Siddharth Sreekumar lives with his wife, brother and parents at his parents’ flat in Malleshwaram, Bangalore. We visited his parents one Saturday in January. I did not plan on shooting the interiors but after seeing the elegantly done flat I couldn’t resist asking.
You may wonder why I call it a haveli if it’s only a 3-BHK flat. Well, because that’s the feeling I got and I’m sure you’ll agree as you scroll down. They live in perhaps the most busiest part of Bangalore where it becomes impossible to step out of the apartment building in the weekends. But the house more than makes up for lack of outside entertainment. The pleasant interiors exudes a sense of warmth and the perfect atmosphere for the family to spend their weekends together after a hectic week.
It’s not a exaggeration when I tell you it took aunty over an hour to show me through the 3-bedroom flat and still it was far from over. Every piece of artifact and furniture has either been hand-picked or has been passed down generations. It was like a story unfolding in front of me with a tale behind every vase and chest in the house. For instance, can you believe the vase in the picture below is a artillery shell? Siddharth’s father used to serve in the defence forces before retiring. Hats off to aunty for carefully preserving memories and putting them to good use decades later in settings where one would least expect.
There is no room for modern in this house. The place oozes antiquity from every corner.
The view from the main door of the foyer and the drawing room. The aroma of fresh Rajnigandha was mesmerising. The drawing room has a royal yet homely and cosy feeling.
The wooden oonjal is supported by intricately designed brass chains on four ends. It is flanked by equally majestic antique furniture set from Nosttaligia.Facing the oonjal by the side of the french window is a silk upholstered diwan.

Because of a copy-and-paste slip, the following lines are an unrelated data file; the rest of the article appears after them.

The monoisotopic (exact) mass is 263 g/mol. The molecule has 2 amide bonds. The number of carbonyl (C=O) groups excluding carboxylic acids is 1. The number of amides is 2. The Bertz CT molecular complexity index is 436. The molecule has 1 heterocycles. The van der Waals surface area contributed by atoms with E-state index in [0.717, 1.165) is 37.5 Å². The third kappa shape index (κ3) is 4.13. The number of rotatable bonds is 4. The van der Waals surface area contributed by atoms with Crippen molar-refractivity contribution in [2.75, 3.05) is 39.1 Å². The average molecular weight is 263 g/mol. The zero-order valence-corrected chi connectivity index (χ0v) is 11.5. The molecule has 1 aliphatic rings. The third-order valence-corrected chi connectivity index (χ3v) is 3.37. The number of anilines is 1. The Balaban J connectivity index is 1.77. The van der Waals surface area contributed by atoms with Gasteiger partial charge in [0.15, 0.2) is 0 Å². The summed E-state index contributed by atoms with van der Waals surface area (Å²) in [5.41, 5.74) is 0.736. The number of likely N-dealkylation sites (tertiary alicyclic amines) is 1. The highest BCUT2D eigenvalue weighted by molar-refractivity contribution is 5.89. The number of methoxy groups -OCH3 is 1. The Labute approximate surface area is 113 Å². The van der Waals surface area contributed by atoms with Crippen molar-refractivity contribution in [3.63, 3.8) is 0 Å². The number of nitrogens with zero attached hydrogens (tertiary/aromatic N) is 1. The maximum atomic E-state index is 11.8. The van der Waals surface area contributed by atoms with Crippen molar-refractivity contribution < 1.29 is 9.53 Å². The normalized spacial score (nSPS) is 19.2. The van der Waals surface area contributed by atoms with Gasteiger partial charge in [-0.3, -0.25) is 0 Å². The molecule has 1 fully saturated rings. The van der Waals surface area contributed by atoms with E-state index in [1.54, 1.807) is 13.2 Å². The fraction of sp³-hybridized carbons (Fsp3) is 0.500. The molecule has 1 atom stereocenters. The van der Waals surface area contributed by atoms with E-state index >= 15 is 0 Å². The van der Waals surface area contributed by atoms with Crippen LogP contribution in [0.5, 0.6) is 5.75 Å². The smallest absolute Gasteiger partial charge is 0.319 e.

Isn’t it so much better to be used than be stashed away in the lofts and forgotten forever? This laundry basket definitely looks stylish than the store-bought plastic or jute baskets. So on your next trip to your granny’s if it’s not being used, you know what to ask for :)
A view of the drawing room and kitchen from the balcony.
Ideas galore: the wooden carvings at the top of the kitchen gives the dining area a grand reception. Notice the old Kerala style boat at the top of the wooden cabinet. Aunty says it was gifted to uncle by his dad and is easily over 100 years old.
Siddharth’s brother giving me a demo of the resonating bell.
Now this is what makes the Sreekumars’ house a home. Every decade-old piece blends in perfectly and has an interesting story behind it. Be it the old-fashioned candlestick and mouthpiece telephone, grandfather clock, the Chinese dragon, lucky God Ganesha or the antique chest. The cylindrical drum was a quite useful thing in the kitchen in olden times? Any guesses as to what it is? Well, it’s called a padi and was commonly use dto measure rice. The smaller version of this in stainless steel is still used today.
I hope you enjoyed the house tour as much as I did. Have a great weekend.